“It's one thing if you're moving them from Oakland to Fremont or something,” Green said of the Raiders. “To Las Vegas? I wouldn't attend a game. I won't attend a game.

“And I'm not a diehard Raiders fan, but I support the city of Oakland. It ain't for me and I feel like all fans should feel that way. You just don't do that. Come on man, that's ridiculous.”

 

What's caused Warriors' slow start and why it should come as no surprise

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What's caused Warriors' slow start and why it should come as no surprise

It’s much too early to get legitimately nervous, much less start tumbling into a panic.

The Warriors are going to be fine.

Eventually.

They most certainly are not yet what they will become in about two weeks, when they settle in for a four-game homestand that begins Nov. 6. That’s 10 games into the season, and it’s conceivable the Warriors might be 6-4.

After a 111-101 loss to the ever-tenacious Grizzlies on Saturday in Memphis, the Warriors are 1-2 and, by their lofty standard, looking about as lost as a stray cat in a hurricane.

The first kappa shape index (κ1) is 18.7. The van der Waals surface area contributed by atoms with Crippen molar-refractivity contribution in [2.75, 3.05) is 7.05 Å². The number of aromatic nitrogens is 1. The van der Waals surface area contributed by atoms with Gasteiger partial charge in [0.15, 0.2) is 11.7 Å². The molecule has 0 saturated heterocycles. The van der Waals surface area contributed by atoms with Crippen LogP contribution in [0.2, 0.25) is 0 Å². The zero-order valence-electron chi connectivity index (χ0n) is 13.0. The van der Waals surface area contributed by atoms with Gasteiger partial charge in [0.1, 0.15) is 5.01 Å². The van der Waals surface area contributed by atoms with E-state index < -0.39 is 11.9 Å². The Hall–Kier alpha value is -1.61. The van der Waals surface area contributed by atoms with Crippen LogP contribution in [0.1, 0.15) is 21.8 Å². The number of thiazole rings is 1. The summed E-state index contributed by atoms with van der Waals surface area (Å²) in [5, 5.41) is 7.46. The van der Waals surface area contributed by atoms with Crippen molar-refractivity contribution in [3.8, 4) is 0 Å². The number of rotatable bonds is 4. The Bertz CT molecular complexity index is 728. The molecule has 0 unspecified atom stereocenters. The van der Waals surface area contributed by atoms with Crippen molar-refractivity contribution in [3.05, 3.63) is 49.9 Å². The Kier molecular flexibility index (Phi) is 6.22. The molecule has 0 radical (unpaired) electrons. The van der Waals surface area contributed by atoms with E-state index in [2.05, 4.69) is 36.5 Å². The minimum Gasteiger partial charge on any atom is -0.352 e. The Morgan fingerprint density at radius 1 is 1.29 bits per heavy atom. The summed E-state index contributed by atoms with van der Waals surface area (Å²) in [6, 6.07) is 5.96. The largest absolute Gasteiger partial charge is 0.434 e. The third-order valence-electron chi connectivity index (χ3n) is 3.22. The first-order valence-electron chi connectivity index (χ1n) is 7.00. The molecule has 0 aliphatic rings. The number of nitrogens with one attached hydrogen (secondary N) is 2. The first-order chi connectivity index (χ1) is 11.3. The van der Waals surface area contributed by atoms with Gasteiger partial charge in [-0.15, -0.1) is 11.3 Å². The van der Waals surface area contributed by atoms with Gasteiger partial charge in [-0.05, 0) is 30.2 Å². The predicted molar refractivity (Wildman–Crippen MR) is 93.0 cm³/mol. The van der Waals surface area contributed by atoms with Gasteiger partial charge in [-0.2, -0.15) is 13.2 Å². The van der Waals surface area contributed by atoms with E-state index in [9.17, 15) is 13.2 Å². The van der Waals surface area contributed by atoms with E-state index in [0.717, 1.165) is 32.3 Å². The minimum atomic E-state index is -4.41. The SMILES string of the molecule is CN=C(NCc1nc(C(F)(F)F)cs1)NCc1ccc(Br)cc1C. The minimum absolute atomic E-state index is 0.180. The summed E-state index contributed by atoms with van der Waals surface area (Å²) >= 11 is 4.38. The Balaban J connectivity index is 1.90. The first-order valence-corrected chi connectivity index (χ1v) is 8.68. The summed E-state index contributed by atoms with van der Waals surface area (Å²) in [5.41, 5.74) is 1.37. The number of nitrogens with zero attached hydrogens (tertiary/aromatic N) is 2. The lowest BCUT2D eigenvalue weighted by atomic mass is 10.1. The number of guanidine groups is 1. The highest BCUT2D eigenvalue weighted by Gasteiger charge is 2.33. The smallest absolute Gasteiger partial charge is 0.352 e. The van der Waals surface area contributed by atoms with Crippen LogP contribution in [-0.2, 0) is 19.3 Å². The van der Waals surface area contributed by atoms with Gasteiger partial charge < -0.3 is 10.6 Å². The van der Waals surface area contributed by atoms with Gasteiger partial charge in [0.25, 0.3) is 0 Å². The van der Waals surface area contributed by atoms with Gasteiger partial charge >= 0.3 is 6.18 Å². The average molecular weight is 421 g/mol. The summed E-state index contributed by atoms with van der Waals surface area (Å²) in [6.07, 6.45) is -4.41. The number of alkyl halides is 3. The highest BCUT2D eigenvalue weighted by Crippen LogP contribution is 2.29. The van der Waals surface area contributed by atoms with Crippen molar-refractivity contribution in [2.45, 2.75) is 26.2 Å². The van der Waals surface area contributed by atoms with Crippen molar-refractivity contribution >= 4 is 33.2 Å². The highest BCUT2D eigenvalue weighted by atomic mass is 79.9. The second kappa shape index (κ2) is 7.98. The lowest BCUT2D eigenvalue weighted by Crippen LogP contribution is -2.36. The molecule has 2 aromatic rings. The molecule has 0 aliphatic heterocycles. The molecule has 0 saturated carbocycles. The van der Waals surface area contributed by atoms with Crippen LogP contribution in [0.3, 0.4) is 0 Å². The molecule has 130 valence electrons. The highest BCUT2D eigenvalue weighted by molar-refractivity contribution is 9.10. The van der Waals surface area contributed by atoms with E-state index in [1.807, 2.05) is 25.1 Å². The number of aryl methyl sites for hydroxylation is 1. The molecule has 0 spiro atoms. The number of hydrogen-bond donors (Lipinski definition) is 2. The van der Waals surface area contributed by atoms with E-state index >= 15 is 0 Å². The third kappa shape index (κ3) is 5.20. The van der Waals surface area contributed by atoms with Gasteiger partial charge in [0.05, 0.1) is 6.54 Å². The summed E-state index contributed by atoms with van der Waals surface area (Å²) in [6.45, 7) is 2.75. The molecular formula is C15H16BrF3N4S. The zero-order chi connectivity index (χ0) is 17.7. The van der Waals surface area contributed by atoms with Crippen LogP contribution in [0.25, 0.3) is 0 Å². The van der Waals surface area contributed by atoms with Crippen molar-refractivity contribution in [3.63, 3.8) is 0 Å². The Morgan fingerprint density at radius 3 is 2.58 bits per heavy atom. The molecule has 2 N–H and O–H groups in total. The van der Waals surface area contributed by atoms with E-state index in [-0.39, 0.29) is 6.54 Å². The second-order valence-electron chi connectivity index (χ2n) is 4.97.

“We’re obviously not ready. We knew that,” coach Steve Kerr said. “We’re not ready to put together a full effort. And I’m not doing a great job of putting together combinations, finding the right motivation to get guys going, to get some joy and laughter in here.

“It’s just one of those rough patches. And, hopefully, we can climb our way out of it. I’m sure we will. It may take some time.”

It will take some time, and of that there is plenty.

Do not blame this lull entirely on China, not when there is so much more. The Warriors are coming off their third consecutive prolonged season, this one followed by the training camp disruption caused by spending eight days in Oakland, eight days in China, followed by eight days in Oakland leading up to opening night.